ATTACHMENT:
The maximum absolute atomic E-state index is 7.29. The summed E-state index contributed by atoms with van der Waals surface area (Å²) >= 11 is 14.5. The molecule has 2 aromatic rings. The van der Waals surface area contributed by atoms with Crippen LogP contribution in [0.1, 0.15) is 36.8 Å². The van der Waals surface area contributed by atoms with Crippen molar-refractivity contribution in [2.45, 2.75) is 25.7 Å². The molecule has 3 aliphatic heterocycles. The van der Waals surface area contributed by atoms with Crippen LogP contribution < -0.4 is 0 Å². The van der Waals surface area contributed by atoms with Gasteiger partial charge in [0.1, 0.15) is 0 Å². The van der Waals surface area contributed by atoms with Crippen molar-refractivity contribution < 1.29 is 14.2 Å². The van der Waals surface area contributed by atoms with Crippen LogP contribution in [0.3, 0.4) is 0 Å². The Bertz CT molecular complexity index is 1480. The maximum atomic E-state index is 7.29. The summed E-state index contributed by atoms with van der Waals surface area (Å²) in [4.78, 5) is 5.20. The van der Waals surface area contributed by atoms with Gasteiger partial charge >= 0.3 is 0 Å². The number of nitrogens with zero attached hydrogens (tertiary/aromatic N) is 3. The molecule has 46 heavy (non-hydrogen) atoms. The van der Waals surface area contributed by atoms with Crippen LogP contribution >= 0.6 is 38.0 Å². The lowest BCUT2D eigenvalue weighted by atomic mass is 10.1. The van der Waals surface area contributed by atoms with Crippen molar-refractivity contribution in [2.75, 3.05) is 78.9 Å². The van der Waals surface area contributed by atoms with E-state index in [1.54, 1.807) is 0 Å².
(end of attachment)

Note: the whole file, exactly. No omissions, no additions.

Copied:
The maximum absolute atomic E-state index is 7.29. The summed E-state index contributed by atoms with van der Waals surface area (Å²) >= 11 is 14.5. The molecule has 2 aromatic rings. The van der Waals surface area contributed by atoms with Crippen LogP contribution in [0.1, 0.15) is 36.8 Å². The van der Waals surface area contributed by atoms with Crippen molar-refractivity contribution in [2.45, 2.75) is 25.7 Å². The molecule has 3 aliphatic heterocycles. The van der Waals surface area contributed by atoms with Crippen LogP contribution < -0.4 is 0 Å². The van der Waals surface area contributed by atoms with Gasteiger partial charge in [0.1, 0.15) is 0 Å². The van der Waals surface area contributed by atoms with Crippen molar-refractivity contribution < 1.29 is 14.2 Å². The van der Waals surface area contributed by atoms with Crippen LogP contribution in [0.3, 0.4) is 0 Å². The Bertz CT molecular complexity index is 1480. The maximum atomic E-state index is 7.29. The summed E-state index contributed by atoms with van der Waals surface area (Å²) in [4.78, 5) is 5.20. The van der Waals surface area contributed by atoms with Gasteiger partial charge >= 0.3 is 0 Å². The number of nitrogens with zero attached hydrogens (tertiary/aromatic N) is 3. The molecule has 46 heavy (non-hydrogen) atoms. The van der Waals surface area contributed by atoms with Crippen LogP contribution >= 0.6 is 38.0 Å². The lowest BCUT2D eigenvalue weighted by atomic mass is 10.1. The van der Waals surface area contributed by atoms with Crippen molar-refractivity contribution in [2.75, 3.05) is 78.9 Å². The van der Waals surface area contributed by atoms with E-state index in [1.54, 1.807) is 0 Å².